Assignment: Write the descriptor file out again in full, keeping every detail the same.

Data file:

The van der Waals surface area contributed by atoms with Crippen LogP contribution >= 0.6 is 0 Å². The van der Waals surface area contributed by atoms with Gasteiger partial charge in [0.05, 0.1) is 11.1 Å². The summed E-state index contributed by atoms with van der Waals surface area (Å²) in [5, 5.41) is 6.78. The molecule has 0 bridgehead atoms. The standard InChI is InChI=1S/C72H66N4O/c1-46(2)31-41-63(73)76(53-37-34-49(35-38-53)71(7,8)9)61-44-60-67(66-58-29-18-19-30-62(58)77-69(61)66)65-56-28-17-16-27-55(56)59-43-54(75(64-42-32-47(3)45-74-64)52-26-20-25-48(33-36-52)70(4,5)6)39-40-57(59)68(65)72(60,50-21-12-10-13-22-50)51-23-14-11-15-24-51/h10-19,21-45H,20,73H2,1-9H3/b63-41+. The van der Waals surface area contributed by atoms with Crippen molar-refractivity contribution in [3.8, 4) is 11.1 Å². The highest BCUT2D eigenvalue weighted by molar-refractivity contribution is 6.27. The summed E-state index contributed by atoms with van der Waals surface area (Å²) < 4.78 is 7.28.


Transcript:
The van der Waals surface area contributed by atoms with Crippen LogP contribution >= 0.6 is 0 Å². The van der Waals surface area contributed by atoms with Gasteiger partial charge in [0.05, 0.1) is 11.1 Å². The summed E-state index contributed by atoms with van der Waals surface area (Å²) in [5, 5.41) is 6.78. The molecule has 0 bridgehead atoms. The standard InChI is InChI=1S/C72H66N4O/c1-46(2)31-41-63(73)76(53-37-34-49(35-38-53)71(7,8)9)61-44-60-67(66-58-29-18-19-30-62(58)77-69(61)66)65-56-28-17-16-27-55(56)59-43-54(75(64-42-32-47(3)45-74-64)52-26-20-25-48(33-36-52)70(4,5)6)39-40-57(59)68(65)72(60,50-21-12-10-13-22-50)51-23-14-11-15-24-51/h10-19,21-45H,20,73H2,1-9H3/b63-41+. The van der Waals surface area contributed by atoms with Crippen molar-refractivity contribution in [3.8, 4) is 11.1 Å². The highest BCUT2D eigenvalue weighted by molar-refractivity contribution is 6.27. The summed E-state index contributed by atoms with van der Waals surface area (Å²) < 4.78 is 7.28.